Marvel. Written by Al Ewing. Art by Joe Bennett and Ruy Jose. Colours by Paul Mounts.If this second issue is indicative of The Immortal Hulk as an ongoing title, Marvel definitely has a creative smash hit on their hands: self-contained one-shot horror stories, with the unlikely through-line of Bruce Banner and the Hulk running across each incident. Al Ewing's script really embraces the sheer horror of what life must be like for Banner, and using that emotional weight to enhance and shape his character. Joe Bennett's pencils really embrace the old-school sense of pulp horror, but keep a fairly contemporary look at the same time. (4/5)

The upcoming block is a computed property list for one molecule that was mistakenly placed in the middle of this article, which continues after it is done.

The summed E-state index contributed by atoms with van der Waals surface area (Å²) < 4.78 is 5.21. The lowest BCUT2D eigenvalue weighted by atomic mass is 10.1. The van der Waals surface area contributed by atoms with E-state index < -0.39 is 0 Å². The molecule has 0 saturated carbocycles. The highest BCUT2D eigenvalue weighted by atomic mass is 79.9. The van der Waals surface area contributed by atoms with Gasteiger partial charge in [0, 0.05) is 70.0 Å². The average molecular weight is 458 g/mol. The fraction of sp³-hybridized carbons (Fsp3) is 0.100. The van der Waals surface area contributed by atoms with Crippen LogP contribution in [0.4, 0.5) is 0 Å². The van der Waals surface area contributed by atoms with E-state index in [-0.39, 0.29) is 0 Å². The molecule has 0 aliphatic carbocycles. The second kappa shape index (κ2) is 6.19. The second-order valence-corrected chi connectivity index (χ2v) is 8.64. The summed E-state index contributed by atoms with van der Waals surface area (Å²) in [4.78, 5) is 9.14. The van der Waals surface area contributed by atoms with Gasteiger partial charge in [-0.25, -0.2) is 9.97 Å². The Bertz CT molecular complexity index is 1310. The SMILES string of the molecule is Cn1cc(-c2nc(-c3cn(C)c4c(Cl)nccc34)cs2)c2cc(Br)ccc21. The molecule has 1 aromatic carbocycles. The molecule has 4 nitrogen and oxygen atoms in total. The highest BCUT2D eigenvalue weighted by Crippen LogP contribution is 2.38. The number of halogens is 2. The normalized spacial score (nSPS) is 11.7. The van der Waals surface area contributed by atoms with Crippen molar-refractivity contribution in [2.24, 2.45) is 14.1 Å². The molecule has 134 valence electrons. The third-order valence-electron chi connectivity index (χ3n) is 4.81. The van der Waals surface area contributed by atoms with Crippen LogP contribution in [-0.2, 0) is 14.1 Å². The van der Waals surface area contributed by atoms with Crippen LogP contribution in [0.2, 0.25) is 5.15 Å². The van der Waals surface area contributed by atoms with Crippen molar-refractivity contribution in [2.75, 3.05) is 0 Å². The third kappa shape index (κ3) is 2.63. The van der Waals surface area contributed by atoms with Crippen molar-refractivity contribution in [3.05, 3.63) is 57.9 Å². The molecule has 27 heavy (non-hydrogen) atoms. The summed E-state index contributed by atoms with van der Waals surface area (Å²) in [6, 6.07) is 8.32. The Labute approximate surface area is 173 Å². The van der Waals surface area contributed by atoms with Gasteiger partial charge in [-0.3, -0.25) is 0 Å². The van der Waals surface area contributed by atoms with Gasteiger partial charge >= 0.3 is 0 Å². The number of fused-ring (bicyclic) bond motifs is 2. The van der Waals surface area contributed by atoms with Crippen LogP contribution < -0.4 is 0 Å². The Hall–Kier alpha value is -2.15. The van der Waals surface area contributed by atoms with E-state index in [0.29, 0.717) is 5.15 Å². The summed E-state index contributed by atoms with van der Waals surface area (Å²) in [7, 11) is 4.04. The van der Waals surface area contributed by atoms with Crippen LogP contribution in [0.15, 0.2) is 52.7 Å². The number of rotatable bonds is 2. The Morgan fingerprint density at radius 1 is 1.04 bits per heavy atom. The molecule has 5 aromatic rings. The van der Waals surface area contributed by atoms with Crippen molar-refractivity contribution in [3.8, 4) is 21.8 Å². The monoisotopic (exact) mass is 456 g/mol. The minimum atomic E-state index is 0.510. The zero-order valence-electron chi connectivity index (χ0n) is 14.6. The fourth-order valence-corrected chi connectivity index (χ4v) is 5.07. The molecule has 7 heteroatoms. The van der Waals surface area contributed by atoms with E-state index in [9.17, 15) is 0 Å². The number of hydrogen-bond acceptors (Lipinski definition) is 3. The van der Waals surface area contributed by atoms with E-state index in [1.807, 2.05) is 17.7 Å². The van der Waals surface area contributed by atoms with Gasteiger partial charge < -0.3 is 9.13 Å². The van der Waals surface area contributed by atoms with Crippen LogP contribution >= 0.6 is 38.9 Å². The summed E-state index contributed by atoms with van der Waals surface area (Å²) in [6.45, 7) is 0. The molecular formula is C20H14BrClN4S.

IDW. Written by Brian Buccellato. Art and colours by Alexis Sentanac.A weak-willed and emotionally tortured police officer struggles to find the nerve for revenge in a new noir comic miniseries from Brian Buccellato and Alexis Sentanac. This first installment is a fairly unpleasant affair involving sexual assault, and putting the emotional focus on the male protagonist rather than the women who's just been raped. While the artwork is excellent and wonderfully atmospheric, that fairly odious cliche stops this book from achieving its potential. (2/5)